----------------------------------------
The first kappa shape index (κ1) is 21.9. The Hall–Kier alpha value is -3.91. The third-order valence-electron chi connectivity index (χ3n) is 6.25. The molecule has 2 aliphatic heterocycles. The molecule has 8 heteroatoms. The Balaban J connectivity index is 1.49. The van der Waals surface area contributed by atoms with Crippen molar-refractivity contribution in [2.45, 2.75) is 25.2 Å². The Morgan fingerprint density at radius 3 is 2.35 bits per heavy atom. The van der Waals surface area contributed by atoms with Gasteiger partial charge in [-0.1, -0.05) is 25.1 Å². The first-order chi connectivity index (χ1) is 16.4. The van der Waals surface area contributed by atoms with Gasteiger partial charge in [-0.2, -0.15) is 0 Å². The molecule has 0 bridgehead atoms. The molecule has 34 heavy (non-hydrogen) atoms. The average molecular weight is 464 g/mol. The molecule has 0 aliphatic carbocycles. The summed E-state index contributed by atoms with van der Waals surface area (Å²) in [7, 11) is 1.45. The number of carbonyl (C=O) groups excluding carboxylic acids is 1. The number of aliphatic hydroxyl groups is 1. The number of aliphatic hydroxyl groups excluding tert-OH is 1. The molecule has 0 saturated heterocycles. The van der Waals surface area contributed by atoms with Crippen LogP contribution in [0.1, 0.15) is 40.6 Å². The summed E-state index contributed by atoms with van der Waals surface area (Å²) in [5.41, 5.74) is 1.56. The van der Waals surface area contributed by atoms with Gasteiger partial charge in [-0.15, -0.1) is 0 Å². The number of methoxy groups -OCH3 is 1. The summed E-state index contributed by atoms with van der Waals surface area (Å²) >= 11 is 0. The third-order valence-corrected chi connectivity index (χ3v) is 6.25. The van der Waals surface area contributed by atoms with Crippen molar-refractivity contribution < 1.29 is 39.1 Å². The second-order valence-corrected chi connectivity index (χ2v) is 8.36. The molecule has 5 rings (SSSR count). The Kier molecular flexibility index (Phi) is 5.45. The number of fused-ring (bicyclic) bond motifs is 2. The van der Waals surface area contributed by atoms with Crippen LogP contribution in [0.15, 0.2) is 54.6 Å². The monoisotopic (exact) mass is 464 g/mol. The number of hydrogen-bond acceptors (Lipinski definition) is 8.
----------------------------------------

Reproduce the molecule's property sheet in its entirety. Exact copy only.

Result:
The first kappa shape index (κ1) is 21.9. The Hall–Kier alpha value is -3.91. The third-order valence-electron chi connectivity index (χ3n) is 6.25. The molecule has 2 aliphatic heterocycles. The molecule has 8 heteroatoms. The Balaban J connectivity index is 1.49. The van der Waals surface area contributed by atoms with Crippen molar-refractivity contribution in [2.45, 2.75) is 25.2 Å². The Morgan fingerprint density at radius 3 is 2.35 bits per heavy atom. The van der Waals surface area contributed by atoms with Gasteiger partial charge in [-0.1, -0.05) is 25.1 Å². The first-order chi connectivity index (χ1) is 16.4. The van der Waals surface area contributed by atoms with Gasteiger partial charge in [-0.2, -0.15) is 0 Å². The molecule has 0 bridgehead atoms. The molecule has 34 heavy (non-hydrogen) atoms. The average molecular weight is 464 g/mol. The molecule has 0 aliphatic carbocycles. The summed E-state index contributed by atoms with van der Waals surface area (Å²) in [7, 11) is 1.45. The number of carbonyl (C=O) groups excluding carboxylic acids is 1. The number of aliphatic hydroxyl groups is 1. The number of aliphatic hydroxyl groups excluding tert-OH is 1. The molecule has 0 saturated heterocycles. The van der Waals surface area contributed by atoms with Crippen LogP contribution in [0.1, 0.15) is 40.6 Å². The summed E-state index contributed by atoms with van der Waals surface area (Å²) in [5.41, 5.74) is 1.56. The van der Waals surface area contributed by atoms with Gasteiger partial charge in [-0.15, -0.1) is 0 Å². The number of methoxy groups -OCH3 is 1. The summed E-state index contributed by atoms with van der Waals surface area (Å²) >= 11 is 0. The third-order valence-corrected chi connectivity index (χ3v) is 6.25. The van der Waals surface area contributed by atoms with Crippen molar-refractivity contribution < 1.29 is 39.1 Å². The second-order valence-corrected chi connectivity index (χ2v) is 8.36. The molecule has 5 rings (SSSR count). The Kier molecular flexibility index (Phi) is 5.45. The number of fused-ring (bicyclic) bond motifs is 2. The van der Waals surface area contributed by atoms with Crippen LogP contribution in [0.15, 0.2) is 54.6 Å². The monoisotopic (exact) mass is 464 g/mol. The number of hydrogen-bond acceptors (Lipinski definition) is 8.